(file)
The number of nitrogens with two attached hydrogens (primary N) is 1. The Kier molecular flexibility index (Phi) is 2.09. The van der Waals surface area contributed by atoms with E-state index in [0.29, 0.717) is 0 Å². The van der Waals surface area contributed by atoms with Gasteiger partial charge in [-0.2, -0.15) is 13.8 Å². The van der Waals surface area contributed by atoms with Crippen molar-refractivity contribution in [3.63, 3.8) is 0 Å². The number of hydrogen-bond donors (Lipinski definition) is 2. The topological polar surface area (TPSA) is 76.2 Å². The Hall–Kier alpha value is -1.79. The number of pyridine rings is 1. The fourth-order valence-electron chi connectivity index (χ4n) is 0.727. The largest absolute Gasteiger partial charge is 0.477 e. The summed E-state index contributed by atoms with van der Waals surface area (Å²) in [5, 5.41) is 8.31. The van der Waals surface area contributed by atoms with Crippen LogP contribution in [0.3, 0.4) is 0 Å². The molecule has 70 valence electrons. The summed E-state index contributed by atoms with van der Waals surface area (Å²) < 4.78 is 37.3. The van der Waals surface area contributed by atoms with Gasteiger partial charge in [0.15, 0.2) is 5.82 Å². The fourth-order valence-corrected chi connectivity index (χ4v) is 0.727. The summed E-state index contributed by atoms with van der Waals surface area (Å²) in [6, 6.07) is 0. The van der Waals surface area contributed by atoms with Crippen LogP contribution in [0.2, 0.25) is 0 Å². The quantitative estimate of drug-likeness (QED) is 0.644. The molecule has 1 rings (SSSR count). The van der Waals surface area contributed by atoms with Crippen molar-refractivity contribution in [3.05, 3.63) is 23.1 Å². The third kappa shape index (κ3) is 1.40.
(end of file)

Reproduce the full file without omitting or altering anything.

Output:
The number of nitrogens with two attached hydrogens (primary N) is 1. The Kier molecular flexibility index (Phi) is 2.09. The van der Waals surface area contributed by atoms with E-state index in [0.29, 0.717) is 0 Å². The van der Waals surface area contributed by atoms with Gasteiger partial charge in [-0.2, -0.15) is 13.8 Å². The van der Waals surface area contributed by atoms with Crippen molar-refractivity contribution in [3.63, 3.8) is 0 Å². The number of hydrogen-bond donors (Lipinski definition) is 2. The topological polar surface area (TPSA) is 76.2 Å². The Hall–Kier alpha value is -1.79. The number of pyridine rings is 1. The fourth-order valence-electron chi connectivity index (χ4n) is 0.727. The largest absolute Gasteiger partial charge is 0.477 e. The summed E-state index contributed by atoms with van der Waals surface area (Å²) in [5, 5.41) is 8.31. The van der Waals surface area contributed by atoms with Crippen LogP contribution in [0.3, 0.4) is 0 Å². The molecule has 70 valence electrons. The summed E-state index contributed by atoms with van der Waals surface area (Å²) < 4.78 is 37.3. The van der Waals surface area contributed by atoms with Gasteiger partial charge in [0.15, 0.2) is 5.82 Å². The fourth-order valence-corrected chi connectivity index (χ4v) is 0.727. The summed E-state index contributed by atoms with van der Waals surface area (Å²) in [6, 6.07) is 0. The van der Waals surface area contributed by atoms with Crippen LogP contribution in [0.2, 0.25) is 0 Å². The quantitative estimate of drug-likeness (QED) is 0.644. The molecule has 1 rings (SSSR count). The van der Waals surface area contributed by atoms with Crippen molar-refractivity contribution in [3.05, 3.63) is 23.1 Å². The third kappa shape index (κ3) is 1.40.